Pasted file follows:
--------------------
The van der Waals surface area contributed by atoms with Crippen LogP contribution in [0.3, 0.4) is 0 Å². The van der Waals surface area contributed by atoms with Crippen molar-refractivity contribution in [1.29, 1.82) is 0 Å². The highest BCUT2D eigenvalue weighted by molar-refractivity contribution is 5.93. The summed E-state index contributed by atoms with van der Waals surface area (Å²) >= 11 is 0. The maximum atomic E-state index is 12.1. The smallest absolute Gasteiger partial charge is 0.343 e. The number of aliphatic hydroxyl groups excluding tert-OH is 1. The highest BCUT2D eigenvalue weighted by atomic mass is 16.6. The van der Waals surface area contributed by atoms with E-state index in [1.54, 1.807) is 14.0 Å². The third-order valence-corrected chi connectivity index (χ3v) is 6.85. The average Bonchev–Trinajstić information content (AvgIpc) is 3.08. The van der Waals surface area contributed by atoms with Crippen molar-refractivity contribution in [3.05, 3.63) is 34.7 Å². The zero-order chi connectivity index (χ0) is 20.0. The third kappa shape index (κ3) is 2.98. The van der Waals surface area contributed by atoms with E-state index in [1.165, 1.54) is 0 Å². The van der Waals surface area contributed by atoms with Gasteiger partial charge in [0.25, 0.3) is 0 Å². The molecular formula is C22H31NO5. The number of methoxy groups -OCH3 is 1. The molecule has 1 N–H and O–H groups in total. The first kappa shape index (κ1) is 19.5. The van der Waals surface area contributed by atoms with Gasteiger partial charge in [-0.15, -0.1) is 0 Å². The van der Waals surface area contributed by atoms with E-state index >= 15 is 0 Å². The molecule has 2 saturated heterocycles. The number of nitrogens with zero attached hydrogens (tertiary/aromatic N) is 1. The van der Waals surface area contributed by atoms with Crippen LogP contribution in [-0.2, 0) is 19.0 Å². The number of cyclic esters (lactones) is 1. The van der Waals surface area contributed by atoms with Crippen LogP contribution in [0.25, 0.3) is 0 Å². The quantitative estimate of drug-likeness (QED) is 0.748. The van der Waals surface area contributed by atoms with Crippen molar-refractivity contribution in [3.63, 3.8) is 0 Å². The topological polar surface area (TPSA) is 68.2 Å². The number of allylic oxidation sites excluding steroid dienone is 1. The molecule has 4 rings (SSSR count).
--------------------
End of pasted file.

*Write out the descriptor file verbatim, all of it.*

The van der Waals surface area contributed by atoms with Crippen LogP contribution in [0.3, 0.4) is 0 Å². The van der Waals surface area contributed by atoms with Crippen molar-refractivity contribution in [1.29, 1.82) is 0 Å². The highest BCUT2D eigenvalue weighted by molar-refractivity contribution is 5.93. The summed E-state index contributed by atoms with van der Waals surface area (Å²) >= 11 is 0. The maximum atomic E-state index is 12.1. The smallest absolute Gasteiger partial charge is 0.343 e. The number of aliphatic hydroxyl groups excluding tert-OH is 1. The highest BCUT2D eigenvalue weighted by atomic mass is 16.6. The van der Waals surface area contributed by atoms with E-state index in [1.54, 1.807) is 14.0 Å². The third-order valence-corrected chi connectivity index (χ3v) is 6.85. The average Bonchev–Trinajstić information content (AvgIpc) is 3.08. The van der Waals surface area contributed by atoms with Crippen molar-refractivity contribution in [3.05, 3.63) is 34.7 Å². The zero-order chi connectivity index (χ0) is 20.0. The third kappa shape index (κ3) is 2.98. The van der Waals surface area contributed by atoms with E-state index in [1.165, 1.54) is 0 Å². The van der Waals surface area contributed by atoms with Gasteiger partial charge in [0.25, 0.3) is 0 Å². The molecular formula is C22H31NO5. The number of methoxy groups -OCH3 is 1. The molecule has 1 N–H and O–H groups in total. The first kappa shape index (κ1) is 19.5. The van der Waals surface area contributed by atoms with Gasteiger partial charge in [-0.15, -0.1) is 0 Å². The van der Waals surface area contributed by atoms with E-state index >= 15 is 0 Å². The molecule has 2 saturated heterocycles. The number of nitrogens with zero attached hydrogens (tertiary/aromatic N) is 1. The van der Waals surface area contributed by atoms with Crippen LogP contribution in [-0.2, 0) is 19.0 Å². The number of cyclic esters (lactones) is 1. The van der Waals surface area contributed by atoms with Crippen LogP contribution in [0.25, 0.3) is 0 Å². The quantitative estimate of drug-likeness (QED) is 0.748. The van der Waals surface area contributed by atoms with Crippen molar-refractivity contribution in [3.63, 3.8) is 0 Å². The topological polar surface area (TPSA) is 68.2 Å². The number of allylic oxidation sites excluding steroid dienone is 1. The molecule has 4 rings (SSSR count).